Avaya, Juniper Team For Enterprise Networking Wares
One example of what the two will jointly offer: a secure IP telephony system for organizations with geographically dispersed offices.
Juniper Networks and Avaya have announced plans to jointly develop and release standards-based enterprise communications solutions under their global alliance agreements.
The offerings will leverage the companies' core competencies, specifically Avaya's broad voice over IP (VoIP) and IP telephony expertise and portfolio, and Juniper's strengths in IP networking and security. Solutions with a specific focus on telephony will include a distributed IP telephony solution providing secure communications across the wide-area network (WAN) for highly distributed organizations. Another solution will offer enhanced IP telephony security, including intrusion detection and optimization, over multi-vendor IP networks.
A virtual contact center solution will allow organizations to consolidate multiple and distributed existing systems on a single IP infrastructure, lowering costs and integrating home agents and remote and branch offices. An enterprise mobility solution will provide secure and assured access to enterprise applications for remote and mobile workers.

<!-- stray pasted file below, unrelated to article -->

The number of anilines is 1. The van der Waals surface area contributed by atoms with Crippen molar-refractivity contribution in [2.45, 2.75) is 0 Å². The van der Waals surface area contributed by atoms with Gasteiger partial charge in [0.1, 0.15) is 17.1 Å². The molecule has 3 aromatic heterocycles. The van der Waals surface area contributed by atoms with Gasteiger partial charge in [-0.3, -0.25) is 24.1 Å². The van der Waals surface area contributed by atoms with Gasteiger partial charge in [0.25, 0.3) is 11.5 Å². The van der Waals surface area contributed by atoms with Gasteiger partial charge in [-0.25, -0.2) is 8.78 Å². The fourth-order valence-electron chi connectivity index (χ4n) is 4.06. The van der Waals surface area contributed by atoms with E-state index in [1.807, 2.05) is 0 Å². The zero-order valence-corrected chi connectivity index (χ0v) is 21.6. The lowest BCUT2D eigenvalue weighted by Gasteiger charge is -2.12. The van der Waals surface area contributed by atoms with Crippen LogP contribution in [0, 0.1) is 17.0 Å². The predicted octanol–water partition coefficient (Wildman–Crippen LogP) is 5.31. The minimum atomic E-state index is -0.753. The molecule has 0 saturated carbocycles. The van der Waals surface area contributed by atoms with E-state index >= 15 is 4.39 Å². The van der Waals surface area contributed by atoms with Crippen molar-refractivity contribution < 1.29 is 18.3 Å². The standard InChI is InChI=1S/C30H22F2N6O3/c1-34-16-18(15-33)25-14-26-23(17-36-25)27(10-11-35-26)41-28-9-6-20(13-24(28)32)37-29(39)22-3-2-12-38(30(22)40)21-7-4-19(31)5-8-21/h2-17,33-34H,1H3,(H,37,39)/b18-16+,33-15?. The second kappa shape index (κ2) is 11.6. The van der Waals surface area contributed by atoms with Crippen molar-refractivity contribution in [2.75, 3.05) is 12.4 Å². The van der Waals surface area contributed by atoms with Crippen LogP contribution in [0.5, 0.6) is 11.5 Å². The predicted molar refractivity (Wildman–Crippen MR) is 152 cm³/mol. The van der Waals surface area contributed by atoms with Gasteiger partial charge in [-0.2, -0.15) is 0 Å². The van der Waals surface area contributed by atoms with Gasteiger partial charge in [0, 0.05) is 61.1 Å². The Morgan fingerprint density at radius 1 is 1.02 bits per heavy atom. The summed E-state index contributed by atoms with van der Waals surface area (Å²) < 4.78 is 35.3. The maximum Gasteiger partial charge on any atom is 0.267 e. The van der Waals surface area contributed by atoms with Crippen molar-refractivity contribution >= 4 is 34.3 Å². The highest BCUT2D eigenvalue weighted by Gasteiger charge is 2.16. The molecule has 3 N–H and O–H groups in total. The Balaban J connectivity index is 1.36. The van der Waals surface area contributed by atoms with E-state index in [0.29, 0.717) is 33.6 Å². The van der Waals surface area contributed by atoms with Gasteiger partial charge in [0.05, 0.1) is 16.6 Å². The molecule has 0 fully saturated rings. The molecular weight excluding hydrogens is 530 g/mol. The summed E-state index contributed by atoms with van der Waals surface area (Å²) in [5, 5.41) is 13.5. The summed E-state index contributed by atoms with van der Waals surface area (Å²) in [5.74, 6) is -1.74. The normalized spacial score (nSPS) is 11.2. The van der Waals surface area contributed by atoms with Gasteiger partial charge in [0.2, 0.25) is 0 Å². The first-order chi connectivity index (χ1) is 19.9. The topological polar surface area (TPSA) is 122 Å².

The partners will offer a number of enhancements to these solutions, including secure session initiation protocol (SIP) security and application assurance networking, as well as WAN acceleration and optimization to improve the performance of real-time communications.
2014 Next-Gen WAN SurveyWhile 68% say demand for WAN bandwidth will increase, just 15% are in the process of bringing new services or more capacity online now. For 26%, cost is the problem. Enter vendors from Aryaka to Cisco to Pertino, all looking to use cloud to transform how IT delivers wide-area connectivity.
The UC Infrastructure TrapWorries about subpar networks tanking unified communications programs could be valid: Thirty-one percent of respondents have rolled capabilities out to less than 10% of users vs. 21% delivering UC to 76% or more. Is low uptake a result of strained infrastructures delivering poor performance?
Join InformationWeek’s Lorna Garey and Mike Healey, president of Yeoman Technology Group, an engineering and research firm focused on maximizing technology investments, to discuss the right way to go digital.